Above, we see the schematic for a second order (12dB/ octave) derived crossover. A single second order Butterworth highpass section is used, with the difference amplifier subtracting the filter's response from the input signal. One would think that by doing this, the derived filter would match the rolloff characteristics of the filter, but this is thwarted by phase shift. It is phase shift that causes the derived rolloff slope to remain at 6dB/ octave, and although it is possible to include a phase shift network to equalise the slopes, this will no longer allow the filter to recreate a squarewave, and it will behave the same as any other filter network.
|In fact, various magazines (Elektor being one that I know of - thanks to a reader) have published projects that use a combination of a
standard subtractive crossover with a phase shift (all pass) network. This does equalise the rolloff slopes, but the network behaves in the same way as
a conventional crossover network. These are covered in section 6 below. These filters suffer from high sensitivity to component tolerance.|
The 'saving' is two capacitors, but you need more resistors and one additional opamp (not much of a saving). The circuit complexity is greater than a conventional filter because the repetition is replaced by a relatively complex phase shift network plus a summing amp. This makes it more likely that a mistake will be made while wiring the circuit. IMO there is absolutely no benefit, and it is far easier to build a conventional Sallen-Key (Linkwitz-Riley alignment) based filter network such as that shown in Project 09.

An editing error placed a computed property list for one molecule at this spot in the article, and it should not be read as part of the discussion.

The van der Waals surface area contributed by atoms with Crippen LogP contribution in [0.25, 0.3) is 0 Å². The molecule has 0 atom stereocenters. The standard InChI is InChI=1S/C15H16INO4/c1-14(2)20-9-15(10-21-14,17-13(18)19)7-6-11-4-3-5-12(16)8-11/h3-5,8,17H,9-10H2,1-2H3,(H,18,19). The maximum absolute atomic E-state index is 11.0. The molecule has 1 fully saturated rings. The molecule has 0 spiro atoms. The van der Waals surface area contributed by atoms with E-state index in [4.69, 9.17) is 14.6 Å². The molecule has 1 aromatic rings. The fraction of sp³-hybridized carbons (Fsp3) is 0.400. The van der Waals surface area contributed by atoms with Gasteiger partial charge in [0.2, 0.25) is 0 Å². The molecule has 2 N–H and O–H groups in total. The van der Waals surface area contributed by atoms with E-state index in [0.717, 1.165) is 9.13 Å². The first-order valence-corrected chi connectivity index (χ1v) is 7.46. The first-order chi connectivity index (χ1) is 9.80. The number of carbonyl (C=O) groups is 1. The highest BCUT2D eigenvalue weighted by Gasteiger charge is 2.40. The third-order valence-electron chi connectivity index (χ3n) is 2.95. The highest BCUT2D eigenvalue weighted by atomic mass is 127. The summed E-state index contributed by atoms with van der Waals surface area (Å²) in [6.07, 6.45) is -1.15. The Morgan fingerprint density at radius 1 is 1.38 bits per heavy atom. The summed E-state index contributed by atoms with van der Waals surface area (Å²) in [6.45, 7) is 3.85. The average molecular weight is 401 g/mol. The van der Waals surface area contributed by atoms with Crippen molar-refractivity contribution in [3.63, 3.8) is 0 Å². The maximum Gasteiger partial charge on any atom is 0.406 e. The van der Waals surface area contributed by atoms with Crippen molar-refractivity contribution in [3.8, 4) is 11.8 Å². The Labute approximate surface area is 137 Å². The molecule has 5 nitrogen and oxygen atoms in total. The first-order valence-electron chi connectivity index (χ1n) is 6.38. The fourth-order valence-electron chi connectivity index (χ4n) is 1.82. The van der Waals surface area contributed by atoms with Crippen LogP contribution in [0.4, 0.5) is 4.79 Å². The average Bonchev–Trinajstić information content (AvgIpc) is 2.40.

Look carefully at the graph below ... as explained above, while the high pass section certainly rolls off at 12dB/ octave, the derived low pass section is indeed only 6dB/ octave. This is one of the greatest disadvantages of the subtractive crossover. The derived filter is always 6dB/ octave, regardless of the rolloff slope of the filter itself. (However, see note above.)
Figure 6 - Second Order Amplitude Response
Potentially of some concern is the peak in the low pass response, just before it starts to roll off. This can be reduced by reducing the Q of the filter. While it is not serious, the expectation is that the tweeter will have sufficient output at this frequency to cancel the acoustic peak, thus restoring flat response. As discussed in greater detail below, this may be wishful thinking.
Figure 7 - Second Order Phase Response
The phase response is shown above. It is seemingly impossible that two outputs with such frequency and phase responses could possibly be summed to a flat response, but they do, and this filter (just like the first order network) can pass a perfect squarewave when the outputs are summed. Likewise, the summed response is completely flat, with no peaks or dips.
It is rather unlikely that the acoustic outputs from the drivers will be able to match an electrical summing network, so it is less likely that the acoustic output will be flat. Electrical and acoustic summing are not the same thing, and although electrical summing is an effective way to find out the ideal response of the system, what happens in reality is likely to be altogether different.